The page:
The High Court in Mzuzu has today rebuffed an application by the State to vacate an injunction which some Civil Society Organisations (CSOs) took restraining Agriculture and Water Development Minister, George Chaponda, from executing his duties until a probe into the Zambia maize saga is concluded
According to lawyer for the CSOs Wesley Mwafulirwa of John Tennyson and Associates, Chaponda will thus remain restrained until the Commission of Inquiry into the alleged fraudulent purchase of maize
from Zambia is concluded, or at that time when the court will decide to lift it.
The CSOs are Centre for the Development of People (Cedep), Church and Society of Livingstonia Synod of CCAP as well as Youth and Society (YAS).
Speaking after the determination by Justice Chirwa which was done in the chambers, lawyer Mwafulirwa said the determination was victory for both democracy and constitutionalism.
“The injunction is to the effect that it will be valid until the Commission of Inquiry has finished its investigations or until further order of the court. So long as the Commission of Inquiry is still investigating, then it means the injunction is valid,” he added.
The Commission, led by Retired Chief Justice Anastazia Msosa, was initially expected to present a final report and findings to President Peter Mutharika on January 31, but the period was extended to February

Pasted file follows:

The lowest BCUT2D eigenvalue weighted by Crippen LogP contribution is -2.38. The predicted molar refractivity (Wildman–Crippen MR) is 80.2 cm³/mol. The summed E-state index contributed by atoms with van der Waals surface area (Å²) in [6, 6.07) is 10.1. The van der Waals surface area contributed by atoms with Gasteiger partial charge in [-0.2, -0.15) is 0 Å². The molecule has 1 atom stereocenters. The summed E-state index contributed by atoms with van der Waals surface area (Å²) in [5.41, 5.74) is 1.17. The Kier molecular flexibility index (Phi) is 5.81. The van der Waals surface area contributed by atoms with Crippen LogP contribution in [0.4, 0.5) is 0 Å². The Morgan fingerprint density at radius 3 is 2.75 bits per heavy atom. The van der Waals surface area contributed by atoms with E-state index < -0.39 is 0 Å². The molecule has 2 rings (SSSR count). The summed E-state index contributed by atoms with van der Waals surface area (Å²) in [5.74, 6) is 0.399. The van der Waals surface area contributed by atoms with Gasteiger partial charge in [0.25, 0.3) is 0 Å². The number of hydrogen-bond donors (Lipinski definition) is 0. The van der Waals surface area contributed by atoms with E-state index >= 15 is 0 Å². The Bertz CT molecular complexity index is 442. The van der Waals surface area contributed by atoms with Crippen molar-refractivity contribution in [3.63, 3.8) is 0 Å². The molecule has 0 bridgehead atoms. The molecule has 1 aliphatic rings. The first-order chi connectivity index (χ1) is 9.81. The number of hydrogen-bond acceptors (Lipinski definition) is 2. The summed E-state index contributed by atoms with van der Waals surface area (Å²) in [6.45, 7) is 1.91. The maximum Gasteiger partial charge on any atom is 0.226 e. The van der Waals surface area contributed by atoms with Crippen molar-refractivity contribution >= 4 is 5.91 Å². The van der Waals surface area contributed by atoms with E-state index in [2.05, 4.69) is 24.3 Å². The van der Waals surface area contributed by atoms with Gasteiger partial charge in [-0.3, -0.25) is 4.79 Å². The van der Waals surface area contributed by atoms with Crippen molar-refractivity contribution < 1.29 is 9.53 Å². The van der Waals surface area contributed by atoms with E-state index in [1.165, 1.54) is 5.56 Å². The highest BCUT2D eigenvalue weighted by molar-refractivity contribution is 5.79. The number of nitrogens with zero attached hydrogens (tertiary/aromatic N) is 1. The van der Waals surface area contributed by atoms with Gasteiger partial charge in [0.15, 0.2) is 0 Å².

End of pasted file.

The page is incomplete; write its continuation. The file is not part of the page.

Executive director of the Church and Society programme of the CCAP Synod of Livingstonia, Moses Mkandawire, said after the ruling that ‘the CSOs were very happy because democracy had won.’
“Civil Society Organisations now have got the space, the mandate, the privilege to be able to appear before any court and the principle of locus standi has now been interpreted differently, and that is what we have been fighting for.
“Secondly, is the issue that any decision that will have to be made by the executive will not be absolute, it will have to be reviewed and for us that is another landmark decision by the judge. Sustaining the
injunction for us is critical,” he said.
Attorney General Kalekeni Kaphale said he did not have time to talk on the matter as he was still busy working at the High Court in Mzuzu.
However, in the failed application, Kaphale had argued that the court should vacate the order for leave for judicial review because the court does not have the power and authority to review executive orders
by the President.